In the history of Judah there was a king named Jehoshaphat. Jehoshaphat was generally a good king. He went to his various towns and urged the people to follow the Lord, and he urged the priests to judge righteously.

In 2 Chronicles 20 we read that a “vast army” of warriors from three different nations were marching to toward Judah:

1After this, the Moabites and Ammonites with some of the Meunites came to make war on Jehoshaphat.

2Some men came and told Jehoshaphat, “A vast army is coming against you from Edom, from the other side of the Sea. It is already in Hazazon Tamar” (that is, En Gedi). 3Alarmed, Jehoshaphat resolved to inquire of the LORD, and he proclaimed a fast for all Judah. 4The people of Judah came together to seek help from the LORD; indeed, they came from every town in Judah to seek him.
2 Chronicles 20:1-4

When Jehoshaphat learned that the enemy was coming to “make war,” Scripture records his two reactions.

First, it says he was “alarmed.” This was not some bully down the block who had come to steal his lunch money. He might be able to deal with the bully. No, this was a vast army from three nations coming from the other side of the sea and they were almost upon Judah. You don’t travel that far unless you plan to kick some Jehoshaphat butt!

So “alarm” was Jehoshaphat’s first, and very natural reaction. There is nothing wrong with this natural reaction. Jehoshaphat did not sin in having this natural reaction. When I get phone calls that have “catastrophe” written all over them, my first reaction is alarm. I’ll bet the same is true with you.

You undoubtedly have seasons and situations in your life when enemies come together to make war with you. It might be those times when you feel like you are fighting the battle on too many fronts. When things are going wrong in too many areas of your life or you are suddenly too busy in too many areas of your life. You are in the same position as Jehoshaphat. And you probably feel like you can’t get it wrong in any of those areas or your life will come crashing down. You and perhaps those around you will be defeated.

Or maybe your “vast army” is a single pressing issue that is advancing like a vast army about to overtake you. Maybe it’s a looming bill that needs to be paid or an upcoming event.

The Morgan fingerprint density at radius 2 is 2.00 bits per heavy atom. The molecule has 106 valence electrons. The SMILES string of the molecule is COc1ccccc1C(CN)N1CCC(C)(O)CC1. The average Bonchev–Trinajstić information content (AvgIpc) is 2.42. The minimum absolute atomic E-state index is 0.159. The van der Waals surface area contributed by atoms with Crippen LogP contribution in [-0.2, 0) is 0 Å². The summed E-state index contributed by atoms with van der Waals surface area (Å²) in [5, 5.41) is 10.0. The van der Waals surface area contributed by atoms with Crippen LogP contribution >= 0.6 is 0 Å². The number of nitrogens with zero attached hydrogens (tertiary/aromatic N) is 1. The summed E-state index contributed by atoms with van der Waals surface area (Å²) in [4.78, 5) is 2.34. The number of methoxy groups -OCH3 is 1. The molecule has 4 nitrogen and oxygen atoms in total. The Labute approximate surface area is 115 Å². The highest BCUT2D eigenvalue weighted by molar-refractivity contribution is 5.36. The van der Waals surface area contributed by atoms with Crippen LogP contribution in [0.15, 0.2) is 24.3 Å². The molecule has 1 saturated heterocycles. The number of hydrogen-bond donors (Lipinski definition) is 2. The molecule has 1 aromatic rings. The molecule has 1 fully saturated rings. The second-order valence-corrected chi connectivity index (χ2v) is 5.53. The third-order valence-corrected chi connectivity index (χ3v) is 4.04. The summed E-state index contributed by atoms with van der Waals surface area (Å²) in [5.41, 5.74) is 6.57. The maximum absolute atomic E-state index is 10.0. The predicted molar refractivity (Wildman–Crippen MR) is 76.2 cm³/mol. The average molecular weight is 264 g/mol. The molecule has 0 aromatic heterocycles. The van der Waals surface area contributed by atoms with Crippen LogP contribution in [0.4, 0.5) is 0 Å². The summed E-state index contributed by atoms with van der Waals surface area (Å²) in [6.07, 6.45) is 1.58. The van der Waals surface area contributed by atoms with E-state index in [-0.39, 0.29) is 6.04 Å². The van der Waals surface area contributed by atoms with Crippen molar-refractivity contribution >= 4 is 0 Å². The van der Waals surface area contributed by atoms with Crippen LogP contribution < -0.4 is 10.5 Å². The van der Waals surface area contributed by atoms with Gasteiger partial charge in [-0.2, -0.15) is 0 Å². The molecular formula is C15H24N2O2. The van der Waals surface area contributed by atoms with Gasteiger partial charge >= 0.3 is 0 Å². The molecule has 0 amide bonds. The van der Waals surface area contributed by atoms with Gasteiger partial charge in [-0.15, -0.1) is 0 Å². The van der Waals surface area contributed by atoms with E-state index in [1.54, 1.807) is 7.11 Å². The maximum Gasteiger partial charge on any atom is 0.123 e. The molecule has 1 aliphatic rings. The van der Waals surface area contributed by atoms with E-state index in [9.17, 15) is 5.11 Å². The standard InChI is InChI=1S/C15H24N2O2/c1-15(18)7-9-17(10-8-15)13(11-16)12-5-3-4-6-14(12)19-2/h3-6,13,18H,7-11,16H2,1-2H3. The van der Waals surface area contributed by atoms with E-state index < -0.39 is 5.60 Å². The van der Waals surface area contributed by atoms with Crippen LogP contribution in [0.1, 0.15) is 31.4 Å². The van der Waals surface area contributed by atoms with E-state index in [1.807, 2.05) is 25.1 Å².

Whatever “vast army” is advancing upon you, it’s important that you have the same second reaction as Jehoshaphat.

Jehoshaphat’s second reaction was to “resolve” to “inquire of the Lord.” This might be described as Jehoshaphat’s supernatural reaction, because turning to the Lord happens only when we look beyond what we can see in the natural.

Notice that Scripture records Jehoshaphat’s two responses in a single sentence – He was alarmed and he resolved to inquire of the Lord. A mark of our maturity in the Lord is how quickly we move from our natural response to a supernatural response. Stepping away from our natural response requires a decision and a resolve on our part. It’s so much easier to wallow in our fear and anxiety. It’s so much easier to dwell on the enemy or enemies coming against us. But we need to respond supernaturally to the situation those enemies pose immediately rather than continue in the natural. If we want to live supernatural lives, we have to make supernatural choices.

Tomorrow we’ll look at the Jehoshaphat’s supernatural response in more detail, but for today, I invite you to join with me in resolving to inquire of the Lord – immediately when we feel alarmed. Let’s invoke a supernatural response quickly so that God can impact our situation quickly.

One Response to “Choosing the Supernatural Response (Part 1 of 2)”
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